E&Ps could see their largest two-year drop in spending since the 1980s this year, according to a group of energy analysts who say 2016 will bring more spending cuts.
Cowen & Co. estimates E&P capex will be slashed by 17% to $447 billion this year. The cuts could be even deeper in North America, where spending could fall by 24%.
No region is predicted to escape the downturn’s prolonged wrath.
The survey of 450 companies’ planned spending also forecasts double-digit spending drops in Latin America, Asia-Pacific, Africa and Europe. Cowen believes even the Russian region will see less spending—down 1%. But Middle East spending could grow by 1%. In all, international E&P spending could fall by 15%.
But the forecast could be more severe, considering data for the survey was collected in November when oil prices were higher. Cowen noted that companies used an average WTI oil price of $48.50/barrel for the survey. The annual forecast comes as the industry continues to endure the brutal consequences of an oversupplied market with oil prices now below $37/barrel.
“If these prices persist for much of 2016, budgets would be reduced further and declines in spending may be meaningfully more than what our survey suggests,” Cowen analysts said.
The percentage declines are not much different than those predicted by the analysts a year ago for 2015 when oil was trading for $70.05/bbl.
While improved technology and techniques have helped operators in North America unlock unprecedented amounts of oil and gas, lower commodity prices have caused them to slow the hydrocarbon flow and shutter rigs. With OPEC nations pumping at near record levels and Russia setting production highs, worldwide demand has been unmatched, sparking spending cuts to salvage bottom lines.
“In terms of an estimated total drop in spending, 2014-2016 is forecast to be the worst of any two-year decline in the history of our survey (since 1982),” Cowen said. “The only other downturn to rival this one is the 1985-1987 downturn, which featured a collapse in prices. The drops in the U.S. were fairly comparable, but were less in both Canada and internationally.”
The firm noted, however, that its estimates could turn out to be too optimistic or too pessimistic, given that the year has just begun.
“If we had to pick one however, we would take the view that oil prices are likely to remain sub-$50 per barrel over the course of 2016 and that average oil prices will not match the $48.50 that is the average that budgets are based upon,” the analysts said. “Hence the percentage declines could be greater than we estimate, particularly in North America.”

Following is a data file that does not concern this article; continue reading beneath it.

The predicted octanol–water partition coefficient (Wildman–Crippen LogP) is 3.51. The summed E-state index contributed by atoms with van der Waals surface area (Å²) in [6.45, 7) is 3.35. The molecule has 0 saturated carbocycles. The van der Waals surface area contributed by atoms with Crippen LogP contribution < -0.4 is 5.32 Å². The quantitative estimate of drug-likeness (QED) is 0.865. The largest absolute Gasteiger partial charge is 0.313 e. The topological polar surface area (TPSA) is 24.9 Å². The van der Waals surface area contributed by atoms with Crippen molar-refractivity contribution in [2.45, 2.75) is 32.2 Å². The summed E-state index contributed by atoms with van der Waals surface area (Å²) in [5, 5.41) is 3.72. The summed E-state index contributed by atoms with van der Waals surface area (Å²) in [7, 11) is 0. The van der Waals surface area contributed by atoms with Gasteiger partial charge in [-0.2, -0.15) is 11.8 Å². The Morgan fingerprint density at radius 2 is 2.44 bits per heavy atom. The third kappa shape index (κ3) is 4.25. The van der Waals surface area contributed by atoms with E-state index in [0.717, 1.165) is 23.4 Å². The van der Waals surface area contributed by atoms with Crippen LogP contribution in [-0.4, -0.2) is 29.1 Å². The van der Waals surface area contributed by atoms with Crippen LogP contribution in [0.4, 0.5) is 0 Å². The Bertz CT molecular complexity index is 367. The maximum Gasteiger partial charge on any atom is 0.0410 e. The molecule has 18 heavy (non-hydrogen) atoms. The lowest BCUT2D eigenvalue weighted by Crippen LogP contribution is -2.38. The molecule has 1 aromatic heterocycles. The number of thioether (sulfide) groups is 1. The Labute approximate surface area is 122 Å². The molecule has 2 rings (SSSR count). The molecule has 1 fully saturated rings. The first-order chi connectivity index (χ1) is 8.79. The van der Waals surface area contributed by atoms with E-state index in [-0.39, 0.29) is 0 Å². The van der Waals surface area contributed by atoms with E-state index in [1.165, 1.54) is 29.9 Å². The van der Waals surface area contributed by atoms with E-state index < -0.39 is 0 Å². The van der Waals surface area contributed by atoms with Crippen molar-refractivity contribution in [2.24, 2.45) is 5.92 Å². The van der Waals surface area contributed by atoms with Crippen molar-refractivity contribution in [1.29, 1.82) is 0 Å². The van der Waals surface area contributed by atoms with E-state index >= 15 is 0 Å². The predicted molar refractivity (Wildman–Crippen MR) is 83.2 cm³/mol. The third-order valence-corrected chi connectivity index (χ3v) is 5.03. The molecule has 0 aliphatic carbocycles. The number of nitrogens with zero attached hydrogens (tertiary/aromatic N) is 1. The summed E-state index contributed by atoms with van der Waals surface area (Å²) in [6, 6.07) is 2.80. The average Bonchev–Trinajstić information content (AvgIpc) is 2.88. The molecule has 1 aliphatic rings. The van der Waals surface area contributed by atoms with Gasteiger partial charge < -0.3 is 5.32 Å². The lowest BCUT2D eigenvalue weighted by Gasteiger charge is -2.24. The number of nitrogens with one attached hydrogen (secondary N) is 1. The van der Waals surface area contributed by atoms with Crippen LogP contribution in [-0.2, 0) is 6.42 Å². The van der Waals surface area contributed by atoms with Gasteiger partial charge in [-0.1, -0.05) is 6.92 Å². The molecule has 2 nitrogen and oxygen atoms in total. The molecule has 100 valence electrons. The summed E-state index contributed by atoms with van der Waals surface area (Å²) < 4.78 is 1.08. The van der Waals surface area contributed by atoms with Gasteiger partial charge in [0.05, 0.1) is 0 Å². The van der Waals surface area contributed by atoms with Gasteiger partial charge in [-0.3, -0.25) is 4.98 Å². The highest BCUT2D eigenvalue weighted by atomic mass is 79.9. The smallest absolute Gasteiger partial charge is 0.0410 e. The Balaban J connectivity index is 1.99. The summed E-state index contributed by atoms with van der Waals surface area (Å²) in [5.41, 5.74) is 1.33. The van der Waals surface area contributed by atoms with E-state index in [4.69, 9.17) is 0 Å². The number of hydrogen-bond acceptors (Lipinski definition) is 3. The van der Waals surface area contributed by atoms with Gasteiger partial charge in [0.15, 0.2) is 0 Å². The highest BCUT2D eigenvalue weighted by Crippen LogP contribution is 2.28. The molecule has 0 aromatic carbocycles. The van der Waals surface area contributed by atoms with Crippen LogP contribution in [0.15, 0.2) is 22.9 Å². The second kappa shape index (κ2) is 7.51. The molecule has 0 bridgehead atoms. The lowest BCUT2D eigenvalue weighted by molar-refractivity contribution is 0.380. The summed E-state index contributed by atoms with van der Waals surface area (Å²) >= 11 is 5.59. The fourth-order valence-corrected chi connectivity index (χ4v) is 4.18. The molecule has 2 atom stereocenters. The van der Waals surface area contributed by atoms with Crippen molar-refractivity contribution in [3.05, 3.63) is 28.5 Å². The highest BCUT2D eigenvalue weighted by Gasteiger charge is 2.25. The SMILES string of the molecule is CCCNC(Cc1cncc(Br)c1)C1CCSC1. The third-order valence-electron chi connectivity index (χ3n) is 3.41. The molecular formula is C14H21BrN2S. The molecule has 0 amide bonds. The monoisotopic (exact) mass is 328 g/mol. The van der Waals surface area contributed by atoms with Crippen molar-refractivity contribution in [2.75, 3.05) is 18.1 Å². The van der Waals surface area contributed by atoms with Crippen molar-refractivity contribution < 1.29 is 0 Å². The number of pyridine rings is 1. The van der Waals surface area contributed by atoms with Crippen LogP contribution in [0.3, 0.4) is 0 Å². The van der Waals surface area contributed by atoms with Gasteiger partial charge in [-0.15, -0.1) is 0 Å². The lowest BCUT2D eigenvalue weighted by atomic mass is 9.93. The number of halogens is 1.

North America: Spending could drop by 24% to $89.6 billion in 2016. U.S. E&P spending is forecast to fall by 24%, with smaller companies cutting budgets the most—by 63% for spenders with budgets less than $50 million compared to 20% by big spenders with budgets greater than $1 billion, the survey showed.
The rig count is expected to drop to about 660 by year-end compared to 685 today. But capex could be higher per rig.
Likewise, companies surveyed indicated spending would also fall in in Canada—by 22%.
Latin America: Called an “area of weakness in 2016,” Cowen said spending in Latin America is forecast to plummet by about 40%. Analysts pointed out PDVSA’s payment issues and flagged potential spending declines by Petrobras as contributors to the region’s outlook.
“The Venezuelan state-owned company (PDVSA) is estimated to fall by nearly 30% while Petrobras is forecast to be down by 23%,” according to Cowen. “The Colombian company Ecopetrol should see just a moderate decline following last year’s large one and YPF in Argentina should see a relatively moderate drop due to ongoing horizontal drilling activity.”
Middle East: Despite the political turmoil brewing between Iran and Saudi Arabia, regional E&P spending is not expected to change much in the Middle East. Cowen predicts strong spending from Saudi Aramco and slightly more spending from ADNOC, Kuwait Oil, PDO and Qatar Petroleum. Iraq was the apparent weak spot, as spending will probably fall for North Oil, South Oil and Missan Oil, Cowen noted, bringing the region’s overall E&P capex down 1% to about $42.6 billion for select companies.
Russia: E&P spending could fall by a mere 1% in Russia. For the most part, Cowen believes spending will be flat based on selected E&P budgets from companies surveyed. However, Rosneft and Lukoil are on opposite ends of the spectrum. Rosneft is forecast to bump up spending by 11% following the BP-TNK purchase, while Lukoil’s E&P spending could fall by 22% this year.
Elsewhere: Estimates are that spending will drop by 18% in Africa with severe spending cuts just about everywhere. The exception is Algeria, according to Cowen, where spending is forecast to increase 8% at Sonatrach.
Dubbed another area of weaker spending, select European E&P budgets show spending could fall 17% with Statoil, Repsol and Premier Oil leading the way, the survey revealed. Farther east, less spending from Petro China, Petronas and Sinopec are expected to contribute to the forecasted 21% spending drop in the Asia-Pacific region.
“Oil companies would require a sharp turnaround in oil prices to increase E&P spending from their original budgets in 2015,” Cowen said. “The substantial majority would need to see WTI crude prices of at least $60 per barrel to increase expenditures.”
Velda Addison can be reached at firstname.lastname@example.org.
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